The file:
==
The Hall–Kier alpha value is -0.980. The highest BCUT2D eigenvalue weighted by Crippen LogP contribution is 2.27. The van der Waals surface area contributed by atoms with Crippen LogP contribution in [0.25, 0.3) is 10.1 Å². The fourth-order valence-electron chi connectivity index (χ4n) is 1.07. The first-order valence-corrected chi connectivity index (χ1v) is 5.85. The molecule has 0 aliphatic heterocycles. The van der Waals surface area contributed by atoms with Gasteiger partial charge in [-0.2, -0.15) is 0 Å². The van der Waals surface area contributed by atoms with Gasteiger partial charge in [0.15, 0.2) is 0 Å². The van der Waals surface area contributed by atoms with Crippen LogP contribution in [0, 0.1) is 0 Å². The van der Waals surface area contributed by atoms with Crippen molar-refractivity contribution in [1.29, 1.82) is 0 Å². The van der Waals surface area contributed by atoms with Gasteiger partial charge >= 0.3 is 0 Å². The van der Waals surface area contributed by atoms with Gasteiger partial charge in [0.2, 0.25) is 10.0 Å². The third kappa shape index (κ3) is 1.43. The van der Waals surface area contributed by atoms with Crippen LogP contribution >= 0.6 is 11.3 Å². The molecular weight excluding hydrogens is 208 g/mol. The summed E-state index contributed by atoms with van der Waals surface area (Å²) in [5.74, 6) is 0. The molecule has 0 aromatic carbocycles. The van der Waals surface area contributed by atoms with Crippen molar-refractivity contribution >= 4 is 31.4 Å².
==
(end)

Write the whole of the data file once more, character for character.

The Hall–Kier alpha value is -0.980. The highest BCUT2D eigenvalue weighted by Crippen LogP contribution is 2.27. The van der Waals surface area contributed by atoms with Crippen LogP contribution in [0.25, 0.3) is 10.1 Å². The fourth-order valence-electron chi connectivity index (χ4n) is 1.07. The first-order valence-corrected chi connectivity index (χ1v) is 5.85. The molecule has 0 aliphatic heterocycles. The van der Waals surface area contributed by atoms with Gasteiger partial charge in [-0.2, -0.15) is 0 Å². The van der Waals surface area contributed by atoms with Gasteiger partial charge in [0.15, 0.2) is 0 Å². The van der Waals surface area contributed by atoms with Crippen LogP contribution in [0, 0.1) is 0 Å². The van der Waals surface area contributed by atoms with Crippen molar-refractivity contribution in [1.29, 1.82) is 0 Å². The van der Waals surface area contributed by atoms with Gasteiger partial charge >= 0.3 is 0 Å². The van der Waals surface area contributed by atoms with Gasteiger partial charge in [0.2, 0.25) is 10.0 Å². The third kappa shape index (κ3) is 1.43. The van der Waals surface area contributed by atoms with Crippen LogP contribution >= 0.6 is 11.3 Å². The molecular weight excluding hydrogens is 208 g/mol. The summed E-state index contributed by atoms with van der Waals surface area (Å²) in [5.74, 6) is 0. The molecule has 0 aromatic carbocycles. The van der Waals surface area contributed by atoms with Crippen molar-refractivity contribution >= 4 is 31.4 Å².